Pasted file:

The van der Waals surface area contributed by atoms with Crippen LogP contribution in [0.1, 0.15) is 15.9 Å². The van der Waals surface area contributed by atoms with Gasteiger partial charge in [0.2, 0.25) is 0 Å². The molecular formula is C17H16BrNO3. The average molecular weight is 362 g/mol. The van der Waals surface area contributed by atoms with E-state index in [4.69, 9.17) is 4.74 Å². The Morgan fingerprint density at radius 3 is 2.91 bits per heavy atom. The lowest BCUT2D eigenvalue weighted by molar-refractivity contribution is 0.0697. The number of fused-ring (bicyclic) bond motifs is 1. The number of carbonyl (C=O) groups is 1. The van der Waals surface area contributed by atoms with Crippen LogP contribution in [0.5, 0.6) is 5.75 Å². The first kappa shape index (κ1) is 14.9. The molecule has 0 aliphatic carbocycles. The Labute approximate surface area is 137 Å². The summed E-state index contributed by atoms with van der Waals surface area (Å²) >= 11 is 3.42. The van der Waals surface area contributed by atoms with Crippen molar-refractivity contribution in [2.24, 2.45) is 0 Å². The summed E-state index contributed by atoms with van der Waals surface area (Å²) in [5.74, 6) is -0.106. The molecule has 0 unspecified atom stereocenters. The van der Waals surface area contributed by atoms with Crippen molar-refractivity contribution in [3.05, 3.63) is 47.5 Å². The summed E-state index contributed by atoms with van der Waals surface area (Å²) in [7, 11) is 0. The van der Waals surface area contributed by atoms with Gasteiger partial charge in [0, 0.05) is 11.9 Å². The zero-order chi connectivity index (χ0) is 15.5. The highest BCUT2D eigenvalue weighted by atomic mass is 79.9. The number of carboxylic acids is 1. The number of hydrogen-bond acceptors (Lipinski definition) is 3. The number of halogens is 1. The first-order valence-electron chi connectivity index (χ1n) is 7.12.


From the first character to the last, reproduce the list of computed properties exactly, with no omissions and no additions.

The van der Waals surface area contributed by atoms with Crippen LogP contribution in [0.1, 0.15) is 15.9 Å². The van der Waals surface area contributed by atoms with Gasteiger partial charge in [0.2, 0.25) is 0 Å². The molecular formula is C17H16BrNO3. The average molecular weight is 362 g/mol. The van der Waals surface area contributed by atoms with E-state index in [4.69, 9.17) is 4.74 Å². The Morgan fingerprint density at radius 3 is 2.91 bits per heavy atom. The lowest BCUT2D eigenvalue weighted by molar-refractivity contribution is 0.0697. The number of fused-ring (bicyclic) bond motifs is 1. The number of carbonyl (C=O) groups is 1. The van der Waals surface area contributed by atoms with Crippen LogP contribution in [0.5, 0.6) is 5.75 Å². The first kappa shape index (κ1) is 14.9. The molecule has 0 aliphatic carbocycles. The Labute approximate surface area is 137 Å². The summed E-state index contributed by atoms with van der Waals surface area (Å²) >= 11 is 3.42. The van der Waals surface area contributed by atoms with Crippen molar-refractivity contribution in [2.24, 2.45) is 0 Å². The summed E-state index contributed by atoms with van der Waals surface area (Å²) in [5.74, 6) is -0.106. The molecule has 0 unspecified atom stereocenters. The van der Waals surface area contributed by atoms with Crippen molar-refractivity contribution in [3.05, 3.63) is 47.5 Å². The summed E-state index contributed by atoms with van der Waals surface area (Å²) in [7, 11) is 0. The van der Waals surface area contributed by atoms with Gasteiger partial charge in [0, 0.05) is 11.9 Å². The zero-order chi connectivity index (χ0) is 15.5. The highest BCUT2D eigenvalue weighted by atomic mass is 79.9. The number of carboxylic acids is 1. The number of hydrogen-bond acceptors (Lipinski definition) is 3. The number of halogens is 1. The first-order valence-electron chi connectivity index (χ1n) is 7.12.